While most browser don’t care much at all about this, in order to have things properly formatted it is “supposed” to be there. The w3schools says that it is “required” in their information about doctype declaration, and the W3C list of valid doctype declarations, has a list they consider valid (though I believe that there are other ones which can be used, as well). So, if you open with a proper doctype declaration, that’s a “bonus” in my book, but people who are even more pedantic say it’s “required”. And by the standard (w3c sets the standard) it is required.
You’re unlikely to have anything break if you forget it.
This is something which has not changed since I started working with web development. The doctype is not part of html, it is just part of the file. And it does look a lot like an html tag, but it’s not. It comes before any html, and the first tag (an opening one, which needs to be closed, but closing comes after opening) that you are required to use (again if it’s missing, probably no browser you’re likely to encounter will have any problems with the file as long as it can determine in other ways that it is an html file) is the html tag.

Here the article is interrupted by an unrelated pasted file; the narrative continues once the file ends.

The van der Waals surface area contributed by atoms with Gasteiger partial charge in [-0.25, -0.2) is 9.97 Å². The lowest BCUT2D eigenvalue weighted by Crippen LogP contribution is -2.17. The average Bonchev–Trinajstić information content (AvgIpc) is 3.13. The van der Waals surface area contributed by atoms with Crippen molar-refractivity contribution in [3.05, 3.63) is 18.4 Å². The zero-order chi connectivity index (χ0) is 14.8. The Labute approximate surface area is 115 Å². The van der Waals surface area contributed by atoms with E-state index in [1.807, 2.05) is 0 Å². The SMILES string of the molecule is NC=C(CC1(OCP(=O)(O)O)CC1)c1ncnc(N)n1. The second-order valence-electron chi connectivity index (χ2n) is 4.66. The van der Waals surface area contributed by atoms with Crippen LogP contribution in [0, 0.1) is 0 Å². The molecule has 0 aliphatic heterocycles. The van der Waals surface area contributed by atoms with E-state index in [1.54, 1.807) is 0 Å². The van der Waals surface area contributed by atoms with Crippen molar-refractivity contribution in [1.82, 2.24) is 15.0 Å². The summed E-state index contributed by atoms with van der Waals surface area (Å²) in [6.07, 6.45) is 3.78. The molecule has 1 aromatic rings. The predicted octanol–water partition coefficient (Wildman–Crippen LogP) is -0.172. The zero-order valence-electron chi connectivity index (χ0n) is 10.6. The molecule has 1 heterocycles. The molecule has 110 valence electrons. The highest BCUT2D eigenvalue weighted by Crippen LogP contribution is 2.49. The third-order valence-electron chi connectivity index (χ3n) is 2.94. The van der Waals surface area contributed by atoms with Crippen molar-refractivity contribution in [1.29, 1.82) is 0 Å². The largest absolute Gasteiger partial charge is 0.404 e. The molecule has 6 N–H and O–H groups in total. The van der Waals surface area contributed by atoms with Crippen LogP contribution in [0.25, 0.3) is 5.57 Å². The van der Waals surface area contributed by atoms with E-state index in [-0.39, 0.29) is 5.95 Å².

In its most basic form (and I usually don’t modify this myself until I start to look at finalizing stuff about a page, and mostly for accessibility reasons) is:
Which is really simple. There are a number of attributes you can add, such as:
in order to define your entire document (you can use the lang attribute on any tag, as it is a “global” attribute) as being in English. This is helpful in terms of screen reading, or other accessible technologies. It also can help (though usually not by much) search engines to better understand your website.
Once you have that defined (it can only occur once), it needs a closing tag (and also has two required blocks inside it the head and body blocks (again only one of each)), and the closing tag is:
And as with all closing tags, it is only the / and the tag name, and not all tags have required closing tags.